A Writer’s Routine: Jessica Ehlert
Social network support is important, but connecting with fellow laptop workers from anywhere in the world isn’t always easy. And getting that support daily (like you do in an office environment) is even harder, especially when you only work from home.
But the truth is, working remotely can actually increase business connections. Thanks to the internet, we have tons of ways to connect. Whether it’s taking virtual meetings or using the many social platforms out there, remote workers can take advantage of communities both online and off.
But, how do you know if you’re getting the most from your remote work?
Embracing Remote Networking is a profile series that highlights remote professionals who are happy to share their experiences and willing to break the barrier between living, working and traveling.
Meet Jessica Ehlert. I sat down (virtually, of course!) with Jessica to learn more about her remote-working lifestyle, and here’s what she had to say.
Jessica is a freelance content and copywriter and American expat in Germany. But back in 2013, after a backpacking trek through Central and South America, she started working remotely from Portland, Oregon for a California-based enterprise storytelling company
After 6+ years as a remote employee, she became a full-time freelancer. She focuses on technology businesses in the hospitality, travel, equestrian, and construction industries, but also enjoys writing content for small businesses.
As a long-time writer and editor of technology content, Jessica has found the perfect balance for her work and lifestyle in freelancing, which she embraced full time in January this year. In Spring of 2018, she and her (German) husband decided to move to Germany to raise their 2-year-old son. And this became the catalyst for freelancing full time.
Hey, Jessica! First, what brings you to the Remoters Community?
Hi! Well, I have been expanding my network on LinkedIn and meeting a lot of like-minded freelancers, so when I came across Remoters, I knew it was a place I wanted to be. I see great potential to connect with other remote workers in my city and in places I travel, not only to find places to work, but to meet people in person and grow some real connections.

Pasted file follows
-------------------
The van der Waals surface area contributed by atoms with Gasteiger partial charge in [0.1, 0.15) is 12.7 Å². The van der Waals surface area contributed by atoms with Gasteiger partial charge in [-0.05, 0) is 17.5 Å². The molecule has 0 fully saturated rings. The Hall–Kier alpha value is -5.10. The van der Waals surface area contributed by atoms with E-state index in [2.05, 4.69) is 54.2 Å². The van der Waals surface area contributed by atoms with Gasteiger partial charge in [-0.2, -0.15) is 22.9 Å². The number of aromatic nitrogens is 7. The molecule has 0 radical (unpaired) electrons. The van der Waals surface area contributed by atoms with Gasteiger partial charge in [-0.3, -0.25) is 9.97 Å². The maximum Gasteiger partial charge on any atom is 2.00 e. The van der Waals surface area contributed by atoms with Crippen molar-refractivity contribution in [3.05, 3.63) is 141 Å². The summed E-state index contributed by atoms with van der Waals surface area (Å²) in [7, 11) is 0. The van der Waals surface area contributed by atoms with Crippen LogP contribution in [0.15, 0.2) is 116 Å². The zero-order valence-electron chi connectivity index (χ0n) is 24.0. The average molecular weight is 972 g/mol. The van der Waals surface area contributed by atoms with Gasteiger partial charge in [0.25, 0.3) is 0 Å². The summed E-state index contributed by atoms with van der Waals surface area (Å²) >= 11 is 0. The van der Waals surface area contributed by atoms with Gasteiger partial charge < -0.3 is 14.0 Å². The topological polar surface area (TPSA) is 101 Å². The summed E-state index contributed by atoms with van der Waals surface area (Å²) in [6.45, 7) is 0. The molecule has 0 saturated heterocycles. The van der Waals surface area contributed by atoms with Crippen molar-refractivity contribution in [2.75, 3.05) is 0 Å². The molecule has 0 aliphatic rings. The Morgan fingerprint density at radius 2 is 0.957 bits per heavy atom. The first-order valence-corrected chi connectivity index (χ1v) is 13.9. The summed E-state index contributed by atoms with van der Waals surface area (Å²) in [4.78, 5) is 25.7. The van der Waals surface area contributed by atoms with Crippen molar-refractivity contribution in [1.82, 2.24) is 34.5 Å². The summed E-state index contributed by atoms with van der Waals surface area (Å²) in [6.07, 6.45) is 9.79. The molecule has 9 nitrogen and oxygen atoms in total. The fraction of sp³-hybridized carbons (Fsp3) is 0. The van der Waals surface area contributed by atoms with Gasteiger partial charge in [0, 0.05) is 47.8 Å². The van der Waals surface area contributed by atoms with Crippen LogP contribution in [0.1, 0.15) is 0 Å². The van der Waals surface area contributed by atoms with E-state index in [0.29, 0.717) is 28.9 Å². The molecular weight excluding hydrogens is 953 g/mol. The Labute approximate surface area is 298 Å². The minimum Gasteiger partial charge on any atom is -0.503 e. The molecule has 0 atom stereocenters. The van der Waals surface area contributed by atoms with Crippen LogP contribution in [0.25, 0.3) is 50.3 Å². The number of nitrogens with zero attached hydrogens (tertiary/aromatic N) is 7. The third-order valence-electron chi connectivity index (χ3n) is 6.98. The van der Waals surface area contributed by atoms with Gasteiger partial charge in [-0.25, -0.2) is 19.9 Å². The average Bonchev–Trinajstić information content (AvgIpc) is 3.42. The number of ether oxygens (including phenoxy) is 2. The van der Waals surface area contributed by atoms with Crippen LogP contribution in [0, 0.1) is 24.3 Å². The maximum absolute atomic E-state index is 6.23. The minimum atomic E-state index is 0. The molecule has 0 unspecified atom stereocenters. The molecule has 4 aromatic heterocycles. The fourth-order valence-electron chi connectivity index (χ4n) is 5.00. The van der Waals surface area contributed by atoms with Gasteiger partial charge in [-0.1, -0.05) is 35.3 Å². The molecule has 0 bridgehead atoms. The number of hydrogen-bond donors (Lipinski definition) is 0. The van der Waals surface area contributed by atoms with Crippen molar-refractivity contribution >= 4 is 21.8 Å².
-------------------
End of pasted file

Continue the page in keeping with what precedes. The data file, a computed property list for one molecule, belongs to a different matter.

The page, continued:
Where do you work from and what is your view today?
Most days I work from my home office, but when I want to switch things up, I go to a local coffee shop or café for a change of scenery. Today I am working from my home office with an iced tea in hand because it’s so hot! But one thing I love about freelancing is the ability to work from anywhere. For instance, I’m about to embark on a 2+ week trip to Italy in a camper trailer with my family where my husband (who is also a freelancer) and I will continue to work on projects. Of course, this takes planning and discipline, but those things get easier the more you do it!
How do you meaningfully network with people?
To be honest, this has been one of the hardest parts about working remotely. Many years ago—when writing was my side gig—I worked in the equestrian industry as an assistant trainer and riding coach. So, I had daily interactions with a team of people who I was (and still am) very close with. Since pursuing my writing full time and working remotely, making meaningful work relationships has been harder.
But the combination of living as an expat and working from home presents a lot of challenges, so I’m trying to do more meaningful networking via LinkedIn and now, hopefully, the Remoters Community!
What’s a favorite leisure activity that you’d be interested to find other remote workers doing?
I enjoy bike rides and exploring local parks, so I think doing that as a way to meet fellow remote workers would be cool. I also love checking out new coffee shops and doing touristy things.
How has embracing freelancing/remote work impacted you?
Overall, freelancing is the only way I see myself working long term. I love the flexibility it affords me, especially as an expat. I have a whole family in the US that I miss and want to see! But if I worked as an employee somewhere, I would never be allowed as much vacation time as I needed to keep those relationships strong. Freelancing allows me to continue working while visiting family in the US or traveling.
Of course, this is hard sometimes. And there are times when I take on less work in order to accommodate certain situations. But most of the time, I am working more productive hours than I ever did in a desk job.
The overall impact has been great. I get to spend way more quality time with my family, which is my top priority. But, professionally, it also allows me to do work that I love. I think it’s easy to get stuck doing work you don’t love when you have a salary and benefits. Sometimes leaving that comfort is hard. But freelancing, even with its challenges, allows me to always assess what kind of work I’m doing and the clients I’m doing it for. And I get to choose. To me, that’s powerful stuff!